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An application of marginal cost pricing principles to B.C. Hydro

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Title: An application of marginal cost pricing principles to B.C. Hydro
Author: Osler, Sanford Lake
Degree Master of Arts - MA
Program Economics
Copyright Date: 1977
Abstract: The purpose of this paper is to develop and apply a methodology to determine the marginal economic costs of supplying electricity in the predominantly hydro-electric system of the British Columbia Hydro and Power Authority (B.C. Hydro). This information is used to design an economically efficient rate structure in which marginal price is set equal to marginal economic cost. The resulting implications for the growth rate in electrical demand and costs are then calculated. A computer simulation model is built which, once given a demand forecast to 1990, plans and operates the electric system in a cost minimizing fashion subject to technical constraints and the operating policies of B.C. Hydro. The associated annual accounting costs are determined and the rate levels adjusted in accordance with the Authority's financial policies. Marginal economic costs are calculated by introducing various alterations to the demand forecast and examining the implications for the present value of economic costs of such changes. These amounts, when divided by the quantity of electricity involved, give estimates of the unit costs of a change in energy and/or peak demand for various classes of customers. These marginal economic costs are then incorporated in a redesigned rate structure in which marginal prices equal these marginal costs while average prices continue to equal average accounting costs. By applying various estimates of long run own price elasticity of demand, the impact on demand growth caused by marginal price changes can be determined. This new demand forecast will, in turn, affect system design and operation and thus ultimately, costs. The result of this analysis is that the larger users (both within each class and within the system) face substantially higher marginal rates from those now in effect. In particular, the economic analysis attaches far greater weight to the energy component of demand in the energy-critical B.C. Hydro system than does the accounting approach. Under the median elasticity estimates, this rate structure reform reduces the electrical growth rate from 9.0 to 7.0 percent in the 1976-1990 period, reduces average real accounting costs from 18.1 to 16.5 mills per KWH, and reduces the gross debt outstanding in 1990 from 17.1 to 11.2 billion historic dollars. We conclude that there exists substantial gains in social welfare to be obtained from redesigning B.C. Hydro's electrical rate structures.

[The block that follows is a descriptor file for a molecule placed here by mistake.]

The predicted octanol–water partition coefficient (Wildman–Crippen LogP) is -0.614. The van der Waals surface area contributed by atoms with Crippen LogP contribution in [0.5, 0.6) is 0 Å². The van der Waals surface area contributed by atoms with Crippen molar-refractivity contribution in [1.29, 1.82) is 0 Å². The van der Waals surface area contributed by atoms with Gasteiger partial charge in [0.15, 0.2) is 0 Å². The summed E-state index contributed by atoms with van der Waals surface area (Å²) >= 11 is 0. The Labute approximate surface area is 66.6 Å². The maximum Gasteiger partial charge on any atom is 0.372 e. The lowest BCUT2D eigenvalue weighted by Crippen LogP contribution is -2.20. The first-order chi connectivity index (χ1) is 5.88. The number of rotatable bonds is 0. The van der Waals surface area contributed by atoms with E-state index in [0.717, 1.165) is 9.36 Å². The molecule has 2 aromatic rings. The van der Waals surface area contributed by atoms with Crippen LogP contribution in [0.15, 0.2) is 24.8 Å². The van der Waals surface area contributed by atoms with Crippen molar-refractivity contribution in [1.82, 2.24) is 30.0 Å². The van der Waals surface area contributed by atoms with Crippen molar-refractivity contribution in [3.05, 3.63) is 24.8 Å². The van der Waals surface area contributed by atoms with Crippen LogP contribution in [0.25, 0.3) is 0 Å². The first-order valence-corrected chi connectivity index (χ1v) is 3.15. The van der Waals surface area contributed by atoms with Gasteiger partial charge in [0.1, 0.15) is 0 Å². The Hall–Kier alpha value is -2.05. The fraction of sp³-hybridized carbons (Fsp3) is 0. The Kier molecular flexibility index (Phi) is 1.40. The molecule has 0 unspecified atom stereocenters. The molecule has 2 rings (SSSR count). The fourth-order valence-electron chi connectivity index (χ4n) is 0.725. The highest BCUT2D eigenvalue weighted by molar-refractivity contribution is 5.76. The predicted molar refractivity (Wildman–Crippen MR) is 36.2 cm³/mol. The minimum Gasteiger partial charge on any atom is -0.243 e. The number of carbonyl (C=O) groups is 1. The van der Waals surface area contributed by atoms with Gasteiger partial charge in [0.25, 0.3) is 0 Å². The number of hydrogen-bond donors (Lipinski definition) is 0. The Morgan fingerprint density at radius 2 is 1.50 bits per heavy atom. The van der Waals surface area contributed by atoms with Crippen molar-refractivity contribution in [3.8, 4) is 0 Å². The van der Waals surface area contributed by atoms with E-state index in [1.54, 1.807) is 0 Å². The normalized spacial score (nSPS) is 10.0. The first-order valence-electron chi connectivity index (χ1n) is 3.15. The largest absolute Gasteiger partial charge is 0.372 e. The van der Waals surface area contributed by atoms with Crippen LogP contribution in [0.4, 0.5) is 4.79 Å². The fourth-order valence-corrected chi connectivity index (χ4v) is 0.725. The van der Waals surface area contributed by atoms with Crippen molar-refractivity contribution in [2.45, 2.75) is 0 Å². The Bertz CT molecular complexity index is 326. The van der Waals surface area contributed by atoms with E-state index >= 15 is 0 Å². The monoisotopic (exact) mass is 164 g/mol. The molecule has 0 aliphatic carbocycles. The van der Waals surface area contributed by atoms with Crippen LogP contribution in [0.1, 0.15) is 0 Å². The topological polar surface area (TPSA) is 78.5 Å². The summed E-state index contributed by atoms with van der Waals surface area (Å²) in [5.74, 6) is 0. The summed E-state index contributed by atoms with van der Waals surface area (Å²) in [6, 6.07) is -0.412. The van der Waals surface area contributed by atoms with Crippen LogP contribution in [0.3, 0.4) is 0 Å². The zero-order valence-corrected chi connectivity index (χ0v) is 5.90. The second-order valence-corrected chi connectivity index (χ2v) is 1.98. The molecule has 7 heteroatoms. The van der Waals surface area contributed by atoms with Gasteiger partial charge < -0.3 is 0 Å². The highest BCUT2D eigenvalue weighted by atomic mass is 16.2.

URI: http://hdl.handle.net/2429/21023
Series/Report no. UBC Retrospective Theses Digitization Project [http://www.library.ubc.ca/archives/retro_theses/]

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